You can use shift-enter to move to a new line. Enter will still send your message.

But Teams has a GUI-driven composition mode — just click “Format” — that allows you to easily compose multi-line messages. In this editor, enter doesn’t send the message. It just moves the cursor to the next line.

There are a lot of formatting options available too. Basic typographical emphasis can be added to your text, and anything you type into the ‘Subject’ section will automatically be large, bold text.

The little highlighter icon will highlight text.

The underlined “A” changes the font color.

The icon with two A’s controls the text size.

So you can add really tiny or larger text.

Allowing you to use smaller or larger text.

You can create a bulleted list by clicking the icon with bulleted lines (or a numbered list by clicking the one with numbered lines). To end the list, either click the icon again or hit enter twice.

The quotation marks highlights text as a quote (two enters returns you to normal paragraph format here too), and hitting the drop-down next to “Paragraph” provides a list of pre-formatted text options.

A really cool feature for programmer-types – click the ‘code snipped’ icon.

A new composition window will be displayed – click the drop-down text to “Text” and select the programming language.

Text formatting will be applied to your code – the code I paste into Teams looks exactly like it does in my IDE.

When you have finished composing your message, you can click the little paper aeroplane to send your message. Or, if you prefer keeping your hands on the keyboard, hit ctrl-enter.

 

Did you know … Outlook can share OneDrive files for you?

Collaborative document editing in Teams and SharePoint is a huge time saver – instead of trying to merge multiple versions of a document together, we can all edit the same document (we can even edit it at the same time). OneDrive offers the same benefit, but it’s a bit of a hassle going into OneDrive, setting up sharing, and then sending people a link to the document. But Outlook handles this for you.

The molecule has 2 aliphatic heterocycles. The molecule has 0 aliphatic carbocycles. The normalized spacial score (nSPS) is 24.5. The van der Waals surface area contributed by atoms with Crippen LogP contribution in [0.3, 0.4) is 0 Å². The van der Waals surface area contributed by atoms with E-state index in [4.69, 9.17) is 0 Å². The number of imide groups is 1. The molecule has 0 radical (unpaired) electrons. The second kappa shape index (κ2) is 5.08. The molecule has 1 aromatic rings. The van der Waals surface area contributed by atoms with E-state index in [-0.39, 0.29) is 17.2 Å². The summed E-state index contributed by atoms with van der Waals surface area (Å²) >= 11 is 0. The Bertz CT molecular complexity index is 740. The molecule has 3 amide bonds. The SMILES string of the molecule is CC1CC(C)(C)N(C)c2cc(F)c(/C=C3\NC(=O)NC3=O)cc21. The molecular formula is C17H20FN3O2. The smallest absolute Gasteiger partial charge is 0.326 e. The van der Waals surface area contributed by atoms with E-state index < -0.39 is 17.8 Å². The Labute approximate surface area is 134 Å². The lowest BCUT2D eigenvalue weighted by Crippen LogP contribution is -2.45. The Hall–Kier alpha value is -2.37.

I have a private file saved to my OneDrive for Business space.

In your message, select ‘Attach’ and then ‘Cloud locations’.

You will see your OneDrive for Business files – select the file(s) that you want to share and click “Next”.

You will see the file as an attachment to the message – the OneDrive cloud logo lets you know that the ‘attachment’ is actually a link to a OneDrive document. Address and send the message as you normally would.

Check OneDrive again, and you will see that the document is shared.

The recipient will see an attachment to the message, and they will be able to view and edit the file.

 

Did you know … Excel can automatically highlight data for you?

Reading through large tables of data is inefficient – it’s time consuming, error prone, and just not a heap of fun. Graphs are one way to visualize data – allowing you to quickly spot trends, outliers, etc. Excel offers another way to visually enhance data to make it more comprehensible – conditional formatting. Where some charts and graphs obscure the underlying data, conditional formatting allows the exact value to be quickly identified.

Highlight your data. On the ribbon bar, select “Home” and click the drop-down for “Conditional Formatting”.

Select the logic to determine which cells are highlighted – we’ll go through a few examples here, but click around on your own! To highlight cells that are higher than some value, select “Highlight Cell Rules” and then select “Greater Than”.